Bergen County Rowing Center at Riverside County Park

Lyndhurst, N.J.


Submitted by: LiRo Group

Owner: Bergen County Dept. of Parks - Division of Parks and Recreation

Lead Design Firm: Clarke Caton Hintz

Architect: Peterson Architects

General Contractor: LiRo Program and Construction Management PE P.C.

Civil Engineer: Langan

Structural Engineer: Harrison-Hamnet P.C. Consulting Structural Engineers

MEP Engineer: H2M Associates Inc.

Special Inspections: Tectonic Engineering

The project team for the new Bergen County Row Center, set along the Passaic River in North Arlington, N.J., knew the boathouse needed to be rugged. Built on a floodplain in Riverside County Park, the facility had to be able to withstand potentially significant storm surge.

“When we started the project, there was a shed out there that had Sharpie marks on an overhead door that showed the flood elevation when [Superstorm] Sandy rolled through,” recalls Michael Nelson, project manager and associate principal at Clarke Caton Hintz, which designed the new facility. “They had marked another couple of storms that rolled through and those were chest high when you’re standing in front of the door. It was kind of jarring to stand there and think this entire place was underwater.”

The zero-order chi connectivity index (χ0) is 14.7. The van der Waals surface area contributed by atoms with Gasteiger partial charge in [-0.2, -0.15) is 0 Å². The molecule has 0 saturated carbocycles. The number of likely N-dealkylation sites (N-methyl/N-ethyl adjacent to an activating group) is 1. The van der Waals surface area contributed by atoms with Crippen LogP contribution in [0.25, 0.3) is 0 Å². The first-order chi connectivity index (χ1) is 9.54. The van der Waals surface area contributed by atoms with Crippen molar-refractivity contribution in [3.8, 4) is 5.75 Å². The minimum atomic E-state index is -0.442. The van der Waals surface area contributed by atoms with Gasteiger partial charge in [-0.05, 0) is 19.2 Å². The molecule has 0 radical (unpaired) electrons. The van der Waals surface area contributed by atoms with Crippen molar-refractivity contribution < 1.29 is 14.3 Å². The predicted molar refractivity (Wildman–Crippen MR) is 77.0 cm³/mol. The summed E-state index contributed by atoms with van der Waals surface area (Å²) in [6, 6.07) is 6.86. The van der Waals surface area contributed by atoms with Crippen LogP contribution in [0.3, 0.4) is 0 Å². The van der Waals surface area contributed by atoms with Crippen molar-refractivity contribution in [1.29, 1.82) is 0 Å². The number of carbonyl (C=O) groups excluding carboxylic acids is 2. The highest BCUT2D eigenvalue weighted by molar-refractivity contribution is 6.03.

Bergen County Rowing Center at Riverside County Park

Photo courtesy of The LiRo Group

Nelson says the solution was to create a ground level that structurally is a “concrete bunker,” able to withstand the lateral loads of a flood event. Reinforced concrete was selected for the lower portion of the building for its rugged and highly tactile characteristics. Foundation walls and the building’s lateral structural resistance were engineered to account for hydrostatic pressure, hydrodynamic forces, debris impact loading and scour from riverine flooding.

Functionally, the first level serves primarily as indoor storage for sculls and equipment. The concrete structure is topped by a second level steel structure. Positioned well above 100-year flood event levels, the second floor features a 3,000-sq-ft team room and community multipurpose space with a terrace overlooking the Passaic River. The room is flexible, allowing for quick transformation from a fitness center with weight training and indoor rowing ergometers into a community focused space for meetings, presentations, performances and event ceremonies. Support spaces include locker rooms, offices, a lounge and restrooms.

To connect the two levels visually, crews used dimensional form liners with an expressed wood grain in the casting of the concrete to visually soften the material.